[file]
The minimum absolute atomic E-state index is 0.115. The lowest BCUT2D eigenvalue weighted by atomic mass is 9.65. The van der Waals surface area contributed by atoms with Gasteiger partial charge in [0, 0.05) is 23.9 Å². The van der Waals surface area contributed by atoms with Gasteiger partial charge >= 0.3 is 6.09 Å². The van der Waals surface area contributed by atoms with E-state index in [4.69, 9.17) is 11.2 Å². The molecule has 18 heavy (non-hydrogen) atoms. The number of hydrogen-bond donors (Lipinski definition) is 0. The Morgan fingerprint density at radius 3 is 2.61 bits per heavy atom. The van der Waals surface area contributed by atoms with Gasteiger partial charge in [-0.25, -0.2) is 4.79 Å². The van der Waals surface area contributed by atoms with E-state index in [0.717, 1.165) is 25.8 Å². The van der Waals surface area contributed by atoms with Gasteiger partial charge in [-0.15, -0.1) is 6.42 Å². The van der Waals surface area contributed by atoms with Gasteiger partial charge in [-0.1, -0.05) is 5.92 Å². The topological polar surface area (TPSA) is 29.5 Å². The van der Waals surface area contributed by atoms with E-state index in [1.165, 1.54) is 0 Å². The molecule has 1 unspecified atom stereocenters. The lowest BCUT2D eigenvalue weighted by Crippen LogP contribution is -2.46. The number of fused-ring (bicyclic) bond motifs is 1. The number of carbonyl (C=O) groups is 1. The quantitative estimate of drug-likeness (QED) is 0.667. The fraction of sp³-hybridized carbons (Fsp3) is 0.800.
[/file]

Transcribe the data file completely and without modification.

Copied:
The minimum absolute atomic E-state index is 0.115. The lowest BCUT2D eigenvalue weighted by atomic mass is 9.65. The van der Waals surface area contributed by atoms with Gasteiger partial charge in [0, 0.05) is 23.9 Å². The van der Waals surface area contributed by atoms with Gasteiger partial charge >= 0.3 is 6.09 Å². The van der Waals surface area contributed by atoms with E-state index in [4.69, 9.17) is 11.2 Å². The molecule has 18 heavy (non-hydrogen) atoms. The number of hydrogen-bond donors (Lipinski definition) is 0. The Morgan fingerprint density at radius 3 is 2.61 bits per heavy atom. The van der Waals surface area contributed by atoms with Gasteiger partial charge in [-0.25, -0.2) is 4.79 Å². The van der Waals surface area contributed by atoms with E-state index in [0.717, 1.165) is 25.8 Å². The van der Waals surface area contributed by atoms with Gasteiger partial charge in [-0.15, -0.1) is 6.42 Å². The van der Waals surface area contributed by atoms with Gasteiger partial charge in [-0.1, -0.05) is 5.92 Å². The topological polar surface area (TPSA) is 29.5 Å². The van der Waals surface area contributed by atoms with E-state index in [1.165, 1.54) is 0 Å². The molecule has 1 unspecified atom stereocenters. The lowest BCUT2D eigenvalue weighted by Crippen LogP contribution is -2.46. The number of fused-ring (bicyclic) bond motifs is 1. The number of carbonyl (C=O) groups is 1. The quantitative estimate of drug-likeness (QED) is 0.667. The fraction of sp³-hybridized carbons (Fsp3) is 0.800.